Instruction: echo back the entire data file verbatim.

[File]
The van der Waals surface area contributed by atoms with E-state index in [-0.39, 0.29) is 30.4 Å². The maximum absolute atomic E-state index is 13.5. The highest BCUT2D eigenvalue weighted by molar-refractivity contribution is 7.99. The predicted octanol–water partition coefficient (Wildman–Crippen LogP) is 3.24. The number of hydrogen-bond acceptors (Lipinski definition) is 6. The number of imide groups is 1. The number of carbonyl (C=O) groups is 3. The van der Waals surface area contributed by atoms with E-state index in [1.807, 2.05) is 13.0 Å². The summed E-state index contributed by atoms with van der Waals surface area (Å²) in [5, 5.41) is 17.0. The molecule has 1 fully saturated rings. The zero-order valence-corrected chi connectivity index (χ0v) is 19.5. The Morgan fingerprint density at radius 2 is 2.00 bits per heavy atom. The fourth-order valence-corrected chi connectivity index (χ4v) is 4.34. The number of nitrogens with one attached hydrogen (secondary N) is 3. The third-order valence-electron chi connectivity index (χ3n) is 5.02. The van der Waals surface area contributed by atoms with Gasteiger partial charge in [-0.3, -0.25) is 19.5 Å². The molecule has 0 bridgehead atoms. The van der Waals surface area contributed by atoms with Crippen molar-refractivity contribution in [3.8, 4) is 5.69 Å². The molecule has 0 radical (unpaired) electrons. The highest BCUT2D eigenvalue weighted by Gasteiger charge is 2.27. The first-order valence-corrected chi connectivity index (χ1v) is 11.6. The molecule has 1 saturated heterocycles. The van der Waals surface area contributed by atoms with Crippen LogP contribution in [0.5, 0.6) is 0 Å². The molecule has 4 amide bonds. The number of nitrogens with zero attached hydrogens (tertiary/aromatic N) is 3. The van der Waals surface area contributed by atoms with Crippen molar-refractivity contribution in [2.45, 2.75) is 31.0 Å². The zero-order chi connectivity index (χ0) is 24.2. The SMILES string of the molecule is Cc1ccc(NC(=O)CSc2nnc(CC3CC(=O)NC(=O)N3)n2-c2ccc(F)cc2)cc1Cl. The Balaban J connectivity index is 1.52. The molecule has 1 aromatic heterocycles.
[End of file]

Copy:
The van der Waals surface area contributed by atoms with E-state index in [-0.39, 0.29) is 30.4 Å². The maximum absolute atomic E-state index is 13.5. The highest BCUT2D eigenvalue weighted by molar-refractivity contribution is 7.99. The predicted octanol–water partition coefficient (Wildman–Crippen LogP) is 3.24. The number of hydrogen-bond acceptors (Lipinski definition) is 6. The number of imide groups is 1. The number of carbonyl (C=O) groups is 3. The van der Waals surface area contributed by atoms with E-state index in [1.807, 2.05) is 13.0 Å². The summed E-state index contributed by atoms with van der Waals surface area (Å²) in [5, 5.41) is 17.0. The molecule has 1 fully saturated rings. The zero-order valence-corrected chi connectivity index (χ0v) is 19.5. The Morgan fingerprint density at radius 2 is 2.00 bits per heavy atom. The fourth-order valence-corrected chi connectivity index (χ4v) is 4.34. The number of nitrogens with one attached hydrogen (secondary N) is 3. The third-order valence-electron chi connectivity index (χ3n) is 5.02. The van der Waals surface area contributed by atoms with Gasteiger partial charge in [-0.3, -0.25) is 19.5 Å². The molecule has 0 bridgehead atoms. The van der Waals surface area contributed by atoms with Crippen molar-refractivity contribution in [3.8, 4) is 5.69 Å². The molecule has 0 radical (unpaired) electrons. The highest BCUT2D eigenvalue weighted by Gasteiger charge is 2.27. The first-order valence-corrected chi connectivity index (χ1v) is 11.6. The molecule has 1 saturated heterocycles. The van der Waals surface area contributed by atoms with Crippen LogP contribution in [0.5, 0.6) is 0 Å². The molecule has 4 amide bonds. The number of nitrogens with zero attached hydrogens (tertiary/aromatic N) is 3. The van der Waals surface area contributed by atoms with Crippen molar-refractivity contribution in [2.45, 2.75) is 31.0 Å². The zero-order chi connectivity index (χ0) is 24.2. The SMILES string of the molecule is Cc1ccc(NC(=O)CSc2nnc(CC3CC(=O)NC(=O)N3)n2-c2ccc(F)cc2)cc1Cl. The Balaban J connectivity index is 1.52. The molecule has 1 aromatic heterocycles.